Crashing The System: A Thought Experiment

Crashing The System: A Thought Experiment

Here is an interesting piece from the New York Times. In a nutshell, it explores the plea bargain and what would happen if thousands of people accused of crimes refused to plea out. This topic comes up with great frequency among defense attorneys and seems to catch the interest of the media once a year or so. It’s an interesting thought experiment- clearly the system as it stands is unjust. What is not addressed in the article is the role that public defenders and the private defense bar play in greasing the wheels of our unjust system.

It is easy as a defense attorney to style yourself as a shield against the government machine and a champion of the Constitution and liberty. As a Public Defender you can add to that list defender of the downtrodden, the underprivileged, the marginalized, the indigent, and any other word you can find for the less fortunate in our society that get railroaded by the justice system.

But it is far harder to think critically about the role we play in assisting the system to, without much process or ado, plea people into prison sentences, permanent records of conviction, and onerous probation conditions.

The people who spend the most time thinking about this are already an incredibly depressing group: death penalty certified defense attorneys (fortunately they don’t practice here in Alaska). Without these litigators, death penalty cases could not go to trial and people could not be sentenced to death. If every death certified defense attorney refused to take on cases the capital system would grind to a halt.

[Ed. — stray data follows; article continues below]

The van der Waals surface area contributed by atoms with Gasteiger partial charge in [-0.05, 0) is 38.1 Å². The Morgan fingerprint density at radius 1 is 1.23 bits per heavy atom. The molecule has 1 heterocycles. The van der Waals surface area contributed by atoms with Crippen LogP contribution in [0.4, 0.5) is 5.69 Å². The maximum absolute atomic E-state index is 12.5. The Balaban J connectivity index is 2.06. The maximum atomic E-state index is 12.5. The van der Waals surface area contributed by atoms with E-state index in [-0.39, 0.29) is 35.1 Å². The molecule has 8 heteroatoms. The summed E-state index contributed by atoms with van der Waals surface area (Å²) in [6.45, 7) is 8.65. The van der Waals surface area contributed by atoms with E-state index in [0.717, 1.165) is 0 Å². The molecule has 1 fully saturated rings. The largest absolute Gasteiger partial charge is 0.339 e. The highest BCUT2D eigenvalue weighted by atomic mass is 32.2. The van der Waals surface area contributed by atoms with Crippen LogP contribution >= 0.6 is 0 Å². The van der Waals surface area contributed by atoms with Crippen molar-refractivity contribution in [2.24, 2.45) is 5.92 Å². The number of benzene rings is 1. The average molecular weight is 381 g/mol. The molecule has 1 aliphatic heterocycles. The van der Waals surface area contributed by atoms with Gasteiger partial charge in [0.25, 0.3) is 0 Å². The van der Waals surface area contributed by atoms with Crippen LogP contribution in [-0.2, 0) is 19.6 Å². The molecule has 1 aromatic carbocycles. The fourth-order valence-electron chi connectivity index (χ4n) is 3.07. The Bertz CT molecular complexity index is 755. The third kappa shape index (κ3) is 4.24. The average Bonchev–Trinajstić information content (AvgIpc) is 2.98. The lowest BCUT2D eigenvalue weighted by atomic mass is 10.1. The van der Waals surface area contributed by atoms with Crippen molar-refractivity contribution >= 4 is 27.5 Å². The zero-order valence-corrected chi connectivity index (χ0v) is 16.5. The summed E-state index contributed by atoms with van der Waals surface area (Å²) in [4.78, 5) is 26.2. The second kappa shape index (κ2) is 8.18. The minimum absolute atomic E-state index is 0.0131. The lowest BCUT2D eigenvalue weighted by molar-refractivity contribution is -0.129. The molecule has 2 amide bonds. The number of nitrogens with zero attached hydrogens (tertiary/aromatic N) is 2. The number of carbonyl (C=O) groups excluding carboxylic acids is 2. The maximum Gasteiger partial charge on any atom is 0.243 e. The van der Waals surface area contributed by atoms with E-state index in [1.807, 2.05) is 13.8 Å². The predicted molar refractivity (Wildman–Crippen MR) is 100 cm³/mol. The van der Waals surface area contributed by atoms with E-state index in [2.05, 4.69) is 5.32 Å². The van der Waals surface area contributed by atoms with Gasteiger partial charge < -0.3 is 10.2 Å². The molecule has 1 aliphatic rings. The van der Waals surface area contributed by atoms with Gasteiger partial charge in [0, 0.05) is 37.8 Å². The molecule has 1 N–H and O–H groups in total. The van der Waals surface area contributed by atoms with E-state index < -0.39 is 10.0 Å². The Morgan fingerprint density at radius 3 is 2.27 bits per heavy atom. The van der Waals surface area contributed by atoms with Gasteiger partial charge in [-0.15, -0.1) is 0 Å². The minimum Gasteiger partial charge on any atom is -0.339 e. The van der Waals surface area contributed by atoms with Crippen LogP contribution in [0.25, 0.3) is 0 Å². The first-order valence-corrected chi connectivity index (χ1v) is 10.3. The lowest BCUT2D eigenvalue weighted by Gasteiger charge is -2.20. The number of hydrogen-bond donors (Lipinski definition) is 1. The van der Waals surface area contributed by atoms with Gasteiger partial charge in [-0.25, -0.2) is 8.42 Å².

So are we really the champions of liberty or are we, like prosecutors and judges, merely necessary checks that allow the system to function? It’s an unpleasant thought, especially for Public Defenders that often subsist on little more than an internal notion that they are doing the right thing – because they certainly aren’t doing it for money, fame, recognition, gratitude, popularity or anything else.

When I practiced in Florida, Public Defenders would often gather together in the fall and file “Halloween demands” en mass. These were demands for a speedy trial, within about 60 days, that hit right in the middle of the holidays. We would file them all at the same time right around Halloween – timing the filing so that the prosecutors wouldn’t see them until Monday, putting them a weekend behind. It was great fun and reliably churned out dismissals and sweet deals. Occasionally however, the prosecutor would call the bluff, you’d end up in trial on a bad case, and the sentencing guidelines would hammer a client.

This is why this article, and the one just like it from last year, and the one that will be written in the future, are simply exercises in fantasy: it would be reckless, unethical, and individually immoral, to refuse pleas and take every case to trial. Most clients would walk, but a few will be sentenced after trial to prison terms magnitudes of 10 and 20 times longer than had they taken a plea, because, as the article notes, the sentencing structure strongly disfavors trials.

It is not the job of the defense attorney on the ground to force the nation’s hand, to force a trial for every arrest, to force law enforcement and prosecutors to be more selective in the cases they bring, to force jails to sink under their own weight – it’s just much much more fun to think about then pondering being a cog in the system you fight.

H/T Tantris Donbor for the article.